I totally agree with you, Frank, that this mechanism is somewhat strange, and I still can’t see why it is needed at all. However, I did’t misquote the manual (which is an old manual from the 80’s). In the meantime, I had the opportunity to double check the information by flipping through the Jaguar Dealer Training Environmental Control System Manual, which is just a newer version of the manual for the Delanair AC system.
This manual describes a “Ranco Override” microswitch as well, it is part of the servo unit. An illustration of the camshaft sequence shows that this microswitch is activated only within the last 25 degrees of the camshaft movement towards the full cooling limit (p. 7). The circuit diagram for the compressor clutch (p. 19) shows the Ranco and this arcane switch as two parallel options for activating the clutch: either by a closed circle in the Ranco (typical case, above 2°C) or by microswitch closing – or both. This microswitch indeed overrides the Ranco in the sense that the microswitch can engage the clutch when the Ranco refuses to do so.
What I found most intriguing is a short passage on p. 18. There it is stated in a quite laconic manner:
“The magnetic clutch will energise through the Ranco thermostat except when the temperature of the evaporator matrix falls below 2°C. The Ranco thermostat opens at this temperature to prevent excessive temperature drop. The Ranco switch is overridden, however, when the camshaft travels the last 25 degrees of rotation in the full cooling mode. Cooling should not be selected if the exterior (ambient) weather conditions are cold enough to cause evaporator matrix icing.”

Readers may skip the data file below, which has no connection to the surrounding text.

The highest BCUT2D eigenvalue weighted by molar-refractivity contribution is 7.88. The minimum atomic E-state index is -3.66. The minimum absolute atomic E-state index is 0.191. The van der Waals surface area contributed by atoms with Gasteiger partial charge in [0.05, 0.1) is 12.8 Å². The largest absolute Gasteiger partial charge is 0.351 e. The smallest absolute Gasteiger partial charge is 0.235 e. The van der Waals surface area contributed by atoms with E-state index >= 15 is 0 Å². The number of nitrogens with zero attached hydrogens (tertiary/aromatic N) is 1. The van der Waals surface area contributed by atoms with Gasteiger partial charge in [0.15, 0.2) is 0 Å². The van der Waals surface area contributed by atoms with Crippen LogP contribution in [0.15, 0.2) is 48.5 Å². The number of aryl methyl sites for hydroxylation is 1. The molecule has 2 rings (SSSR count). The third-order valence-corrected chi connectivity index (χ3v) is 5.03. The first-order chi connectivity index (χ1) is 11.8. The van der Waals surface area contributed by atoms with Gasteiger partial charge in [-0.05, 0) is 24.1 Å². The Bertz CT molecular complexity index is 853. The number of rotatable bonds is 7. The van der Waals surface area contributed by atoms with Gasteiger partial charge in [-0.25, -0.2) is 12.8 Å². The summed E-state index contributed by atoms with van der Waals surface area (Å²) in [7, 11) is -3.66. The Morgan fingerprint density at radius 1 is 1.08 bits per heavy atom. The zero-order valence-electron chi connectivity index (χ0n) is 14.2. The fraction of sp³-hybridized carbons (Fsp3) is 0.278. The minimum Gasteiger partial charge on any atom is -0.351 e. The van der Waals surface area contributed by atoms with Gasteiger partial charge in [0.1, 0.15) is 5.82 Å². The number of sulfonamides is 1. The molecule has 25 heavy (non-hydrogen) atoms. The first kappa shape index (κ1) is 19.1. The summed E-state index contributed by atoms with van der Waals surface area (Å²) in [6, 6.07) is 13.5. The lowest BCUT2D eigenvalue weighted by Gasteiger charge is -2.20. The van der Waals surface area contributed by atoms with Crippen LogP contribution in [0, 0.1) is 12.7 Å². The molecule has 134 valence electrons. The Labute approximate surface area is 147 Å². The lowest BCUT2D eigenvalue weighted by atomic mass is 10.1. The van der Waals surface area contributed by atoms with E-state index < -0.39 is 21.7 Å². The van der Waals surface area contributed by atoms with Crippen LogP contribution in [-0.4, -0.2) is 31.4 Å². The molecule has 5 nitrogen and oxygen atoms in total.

There we have it: Seems they intentionally installed a desert mechanism which effectively endangers the evaporator unit – relying on us Jag drivers being reasonable human beings and turning off the AC when the time has come to do so? A small hint in the driver’s manual would have been a kind gesture.
Anyway, I installed my switch in the meantime in the same manner as you, Aristides, did. My switch cuts off the Ranco circuit, but it doesn’t interfere with the override mechanism. I also installed a small control lamp which will give me a hint when the clutch engages. So, I will know exactly what the servo is up to!
All in all, I have to admit that this has become a purely academic issue, but it still puzzles me. After all, the manuals I could obtain refuse to explain which ambient conditions allow the camshaft to enter those famous 25 degrees befor max. cooling. Maybe I’ll find out next summer.